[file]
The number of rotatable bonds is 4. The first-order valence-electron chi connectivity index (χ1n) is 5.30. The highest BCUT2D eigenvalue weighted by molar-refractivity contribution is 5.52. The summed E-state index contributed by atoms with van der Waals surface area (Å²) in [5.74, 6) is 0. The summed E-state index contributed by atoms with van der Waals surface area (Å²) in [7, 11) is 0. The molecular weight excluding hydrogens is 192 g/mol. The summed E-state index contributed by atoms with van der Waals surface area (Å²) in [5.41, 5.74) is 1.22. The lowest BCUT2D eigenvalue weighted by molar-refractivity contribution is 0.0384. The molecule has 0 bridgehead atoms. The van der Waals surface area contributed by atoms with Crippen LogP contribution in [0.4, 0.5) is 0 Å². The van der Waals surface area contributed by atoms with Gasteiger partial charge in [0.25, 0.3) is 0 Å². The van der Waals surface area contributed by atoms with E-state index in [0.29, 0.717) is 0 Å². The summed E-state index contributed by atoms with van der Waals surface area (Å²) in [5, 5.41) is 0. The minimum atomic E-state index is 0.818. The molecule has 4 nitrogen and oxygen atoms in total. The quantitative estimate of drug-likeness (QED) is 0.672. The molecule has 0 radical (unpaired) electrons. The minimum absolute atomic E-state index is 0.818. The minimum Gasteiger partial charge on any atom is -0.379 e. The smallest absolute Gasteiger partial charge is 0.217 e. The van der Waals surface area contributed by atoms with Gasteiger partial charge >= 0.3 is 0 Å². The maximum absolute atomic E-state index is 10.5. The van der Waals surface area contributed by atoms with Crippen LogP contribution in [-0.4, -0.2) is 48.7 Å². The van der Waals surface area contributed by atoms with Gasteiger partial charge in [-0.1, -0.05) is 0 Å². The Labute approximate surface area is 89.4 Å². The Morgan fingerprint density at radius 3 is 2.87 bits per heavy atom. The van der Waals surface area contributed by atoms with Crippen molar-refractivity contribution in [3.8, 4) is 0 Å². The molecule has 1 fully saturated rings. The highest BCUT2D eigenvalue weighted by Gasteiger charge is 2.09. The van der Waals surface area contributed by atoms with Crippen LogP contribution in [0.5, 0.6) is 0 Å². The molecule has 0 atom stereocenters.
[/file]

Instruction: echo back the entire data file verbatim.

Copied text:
The number of rotatable bonds is 4. The first-order valence-electron chi connectivity index (χ1n) is 5.30. The highest BCUT2D eigenvalue weighted by molar-refractivity contribution is 5.52. The summed E-state index contributed by atoms with van der Waals surface area (Å²) in [5.74, 6) is 0. The summed E-state index contributed by atoms with van der Waals surface area (Å²) in [7, 11) is 0. The molecular weight excluding hydrogens is 192 g/mol. The summed E-state index contributed by atoms with van der Waals surface area (Å²) in [5.41, 5.74) is 1.22. The lowest BCUT2D eigenvalue weighted by molar-refractivity contribution is 0.0384. The molecule has 0 bridgehead atoms. The van der Waals surface area contributed by atoms with Crippen LogP contribution in [0.4, 0.5) is 0 Å². The van der Waals surface area contributed by atoms with Gasteiger partial charge in [0.25, 0.3) is 0 Å². The van der Waals surface area contributed by atoms with E-state index in [0.29, 0.717) is 0 Å². The summed E-state index contributed by atoms with van der Waals surface area (Å²) in [5, 5.41) is 0. The minimum atomic E-state index is 0.818. The molecule has 4 nitrogen and oxygen atoms in total. The quantitative estimate of drug-likeness (QED) is 0.672. The molecule has 0 radical (unpaired) electrons. The minimum absolute atomic E-state index is 0.818. The minimum Gasteiger partial charge on any atom is -0.379 e. The smallest absolute Gasteiger partial charge is 0.217 e. The van der Waals surface area contributed by atoms with Gasteiger partial charge >= 0.3 is 0 Å². The maximum absolute atomic E-state index is 10.5. The van der Waals surface area contributed by atoms with Crippen LogP contribution in [-0.4, -0.2) is 48.7 Å². The van der Waals surface area contributed by atoms with Gasteiger partial charge in [-0.1, -0.05) is 0 Å². The Labute approximate surface area is 89.4 Å². The Morgan fingerprint density at radius 3 is 2.87 bits per heavy atom. The van der Waals surface area contributed by atoms with Crippen molar-refractivity contribution in [3.8, 4) is 0 Å². The molecule has 1 fully saturated rings. The highest BCUT2D eigenvalue weighted by Gasteiger charge is 2.09. The van der Waals surface area contributed by atoms with Crippen LogP contribution in [0.5, 0.6) is 0 Å². The molecule has 0 atom stereocenters.